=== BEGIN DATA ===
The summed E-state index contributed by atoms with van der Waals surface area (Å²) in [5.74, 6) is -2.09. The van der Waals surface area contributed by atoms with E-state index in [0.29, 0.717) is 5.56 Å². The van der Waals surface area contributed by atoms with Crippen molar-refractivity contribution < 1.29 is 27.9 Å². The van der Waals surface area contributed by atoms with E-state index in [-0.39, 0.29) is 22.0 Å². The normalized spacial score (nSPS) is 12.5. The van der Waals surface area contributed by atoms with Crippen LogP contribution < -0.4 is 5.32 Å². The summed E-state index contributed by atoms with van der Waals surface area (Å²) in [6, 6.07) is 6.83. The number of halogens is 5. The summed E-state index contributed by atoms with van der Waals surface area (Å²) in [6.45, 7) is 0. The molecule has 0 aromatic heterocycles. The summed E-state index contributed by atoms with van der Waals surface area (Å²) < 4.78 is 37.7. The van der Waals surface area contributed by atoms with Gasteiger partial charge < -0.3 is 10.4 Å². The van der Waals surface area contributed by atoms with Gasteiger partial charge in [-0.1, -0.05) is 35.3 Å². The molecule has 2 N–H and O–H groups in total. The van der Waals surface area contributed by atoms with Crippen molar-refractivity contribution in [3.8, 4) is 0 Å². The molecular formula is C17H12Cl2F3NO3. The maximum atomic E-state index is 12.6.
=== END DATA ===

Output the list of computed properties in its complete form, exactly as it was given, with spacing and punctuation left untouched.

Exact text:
The summed E-state index contributed by atoms with van der Waals surface area (Å²) in [5.74, 6) is -2.09. The van der Waals surface area contributed by atoms with E-state index in [0.29, 0.717) is 5.56 Å². The van der Waals surface area contributed by atoms with Crippen molar-refractivity contribution < 1.29 is 27.9 Å². The van der Waals surface area contributed by atoms with E-state index in [-0.39, 0.29) is 22.0 Å². The normalized spacial score (nSPS) is 12.5. The van der Waals surface area contributed by atoms with Crippen LogP contribution < -0.4 is 5.32 Å². The summed E-state index contributed by atoms with van der Waals surface area (Å²) in [6, 6.07) is 6.83. The number of halogens is 5. The summed E-state index contributed by atoms with van der Waals surface area (Å²) in [6.45, 7) is 0. The molecule has 0 aromatic heterocycles. The summed E-state index contributed by atoms with van der Waals surface area (Å²) < 4.78 is 37.7. The van der Waals surface area contributed by atoms with Gasteiger partial charge < -0.3 is 10.4 Å². The van der Waals surface area contributed by atoms with Gasteiger partial charge in [-0.1, -0.05) is 35.3 Å². The molecule has 2 N–H and O–H groups in total. The van der Waals surface area contributed by atoms with Crippen molar-refractivity contribution in [3.8, 4) is 0 Å². The molecular formula is C17H12Cl2F3NO3. The maximum atomic E-state index is 12.6.